So there’s a chance for a new generation of bands to get that big light. There are some bands who already made it, like Rammstein, for example. This is the perfect example for me, for a band which is not based in the 80’s and still got big and played stadium. But they’re really that special that it’s just a sure thing, because there’s no more bands beside Rammstein, except really small bands, doing this electronic, industrial, metal stuff – whatever you want to call it. So I’m really looking forward, on the one side, to the chance, but on the other hand, I’m a little bit feared because those guys are my heroes and I don’t want to stop them from making music.

You still enjoy going to see them?

JIM: Absolutely, but just think about all the young guys out there who don’t have that much money and thinking about the pay. Do I listen to Iron Maiden this month or do I listen to four concerts of small bands. He will go to Iron Maiden definitely. That’s a problem. So I’m kind of looking forward to it.

It depends as well though, I suppose, as to how much cash you have available. Because you guys, at the moment, can’t quite charge maybe 60 Euros a ticket.

JIM: No. But we did in Japan actually. But it was still so loud. We were going there and the promoter said, “The ticket is 50 Euros,” and we go like, “Are you crazy?” But it was still sold out. We were really happy about that. But it’s not about the money. I’d rather play cheap tickets and big crowd. It would be much more better. It’s all about the fun.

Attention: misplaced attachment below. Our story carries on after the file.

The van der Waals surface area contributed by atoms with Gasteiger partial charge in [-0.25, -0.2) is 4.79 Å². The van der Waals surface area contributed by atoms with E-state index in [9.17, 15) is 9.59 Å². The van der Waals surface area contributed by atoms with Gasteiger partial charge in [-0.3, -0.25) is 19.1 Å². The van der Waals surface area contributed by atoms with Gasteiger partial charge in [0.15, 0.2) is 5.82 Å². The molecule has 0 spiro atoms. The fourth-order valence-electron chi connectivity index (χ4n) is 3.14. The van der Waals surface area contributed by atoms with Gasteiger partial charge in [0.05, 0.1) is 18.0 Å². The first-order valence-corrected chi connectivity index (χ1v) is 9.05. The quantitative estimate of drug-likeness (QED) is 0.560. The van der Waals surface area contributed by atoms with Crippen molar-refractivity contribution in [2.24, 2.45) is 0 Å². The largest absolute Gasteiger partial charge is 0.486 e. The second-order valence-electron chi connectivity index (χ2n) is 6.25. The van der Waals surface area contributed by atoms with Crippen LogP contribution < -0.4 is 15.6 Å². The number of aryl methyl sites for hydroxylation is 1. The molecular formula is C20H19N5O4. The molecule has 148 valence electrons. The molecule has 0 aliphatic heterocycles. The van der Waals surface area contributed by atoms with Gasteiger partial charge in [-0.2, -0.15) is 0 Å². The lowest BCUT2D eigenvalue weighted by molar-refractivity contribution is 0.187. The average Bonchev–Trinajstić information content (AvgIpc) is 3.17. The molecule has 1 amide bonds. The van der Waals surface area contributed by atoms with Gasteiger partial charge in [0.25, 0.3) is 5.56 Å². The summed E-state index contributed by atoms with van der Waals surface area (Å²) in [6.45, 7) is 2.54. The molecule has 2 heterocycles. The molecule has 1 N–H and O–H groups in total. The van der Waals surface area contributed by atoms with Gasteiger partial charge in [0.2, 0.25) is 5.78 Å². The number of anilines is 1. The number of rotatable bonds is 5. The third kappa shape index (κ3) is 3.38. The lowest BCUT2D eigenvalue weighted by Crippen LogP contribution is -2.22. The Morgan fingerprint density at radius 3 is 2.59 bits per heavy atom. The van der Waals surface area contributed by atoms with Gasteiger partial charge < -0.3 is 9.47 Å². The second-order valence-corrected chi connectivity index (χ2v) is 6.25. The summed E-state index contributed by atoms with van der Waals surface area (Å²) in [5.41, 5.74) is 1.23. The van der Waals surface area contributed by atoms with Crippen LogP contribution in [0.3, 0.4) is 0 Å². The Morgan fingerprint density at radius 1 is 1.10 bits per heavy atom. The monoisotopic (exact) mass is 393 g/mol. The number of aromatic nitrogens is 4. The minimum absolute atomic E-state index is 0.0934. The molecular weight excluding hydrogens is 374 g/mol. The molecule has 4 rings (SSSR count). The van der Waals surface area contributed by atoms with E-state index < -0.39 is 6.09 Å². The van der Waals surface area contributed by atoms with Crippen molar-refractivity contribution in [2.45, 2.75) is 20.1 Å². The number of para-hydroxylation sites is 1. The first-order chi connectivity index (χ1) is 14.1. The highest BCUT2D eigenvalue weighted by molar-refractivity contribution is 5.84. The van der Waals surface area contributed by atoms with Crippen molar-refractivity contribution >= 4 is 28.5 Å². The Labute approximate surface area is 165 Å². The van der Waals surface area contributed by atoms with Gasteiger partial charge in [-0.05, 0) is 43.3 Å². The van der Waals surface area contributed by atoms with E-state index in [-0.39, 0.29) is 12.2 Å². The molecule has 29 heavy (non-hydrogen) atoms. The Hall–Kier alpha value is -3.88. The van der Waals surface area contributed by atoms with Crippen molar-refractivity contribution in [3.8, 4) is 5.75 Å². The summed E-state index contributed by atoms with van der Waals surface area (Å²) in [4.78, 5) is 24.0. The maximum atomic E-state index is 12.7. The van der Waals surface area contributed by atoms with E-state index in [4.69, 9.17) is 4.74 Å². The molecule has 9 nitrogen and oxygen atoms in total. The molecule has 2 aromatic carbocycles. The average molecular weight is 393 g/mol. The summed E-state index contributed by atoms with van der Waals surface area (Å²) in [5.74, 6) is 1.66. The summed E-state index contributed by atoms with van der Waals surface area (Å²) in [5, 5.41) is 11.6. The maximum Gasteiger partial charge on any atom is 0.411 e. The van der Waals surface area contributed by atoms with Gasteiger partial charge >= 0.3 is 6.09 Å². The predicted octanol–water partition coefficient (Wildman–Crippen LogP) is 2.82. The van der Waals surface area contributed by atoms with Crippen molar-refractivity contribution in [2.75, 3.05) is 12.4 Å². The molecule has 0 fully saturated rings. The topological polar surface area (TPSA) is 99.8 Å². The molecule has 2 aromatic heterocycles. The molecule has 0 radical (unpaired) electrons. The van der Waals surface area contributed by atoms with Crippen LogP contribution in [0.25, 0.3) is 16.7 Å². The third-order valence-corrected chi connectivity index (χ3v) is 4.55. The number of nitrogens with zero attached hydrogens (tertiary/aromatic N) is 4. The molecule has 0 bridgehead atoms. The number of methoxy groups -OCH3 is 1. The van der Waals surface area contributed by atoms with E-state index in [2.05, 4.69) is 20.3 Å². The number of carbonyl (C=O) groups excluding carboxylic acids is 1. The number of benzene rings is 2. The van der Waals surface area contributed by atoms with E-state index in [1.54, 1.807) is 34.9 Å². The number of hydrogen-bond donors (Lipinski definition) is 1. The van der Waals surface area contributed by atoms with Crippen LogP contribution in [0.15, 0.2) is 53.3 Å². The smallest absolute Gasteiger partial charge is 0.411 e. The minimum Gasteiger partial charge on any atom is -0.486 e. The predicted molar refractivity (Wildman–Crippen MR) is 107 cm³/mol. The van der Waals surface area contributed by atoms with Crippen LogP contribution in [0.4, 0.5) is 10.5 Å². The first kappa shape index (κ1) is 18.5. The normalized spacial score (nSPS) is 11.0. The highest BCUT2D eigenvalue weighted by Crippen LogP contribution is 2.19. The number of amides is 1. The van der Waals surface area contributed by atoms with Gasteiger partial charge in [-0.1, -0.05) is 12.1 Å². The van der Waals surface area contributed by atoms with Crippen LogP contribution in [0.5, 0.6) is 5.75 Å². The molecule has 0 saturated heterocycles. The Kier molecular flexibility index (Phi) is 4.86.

As we switch speakers to allow Jim to tuck into his burger, we turn to Hannes to talk about the creation of the band and the path that has led them here since they got together as school friends back in 2007.

HANNES: The ground core of the band actually are three people – me and my brother (Ande Braun) and the bass player (Steffen Haile). We started even in 2001 when I was nine, and that was really a school band. We were doing cover rock from the beginning. Really, we were not good at our instruments and stuff, but that was the first step. Two or three years later, actually we started writing our own songs and played them live to make people listen to our own shit. Of course they wanted to hear the cover songs and they celebrated to those tracks, but we simply wanted forced people to listen to our stuff and– because it’s always difficult for a young band that they always do an EP, two or three tracks on a CD and want to sell it in the streets, but nobody knows it. Why should anybody buy it? Why should anybody listen to it? Why should anybody download it, even for free? If they don’t know it. You have to force people to listen to your music.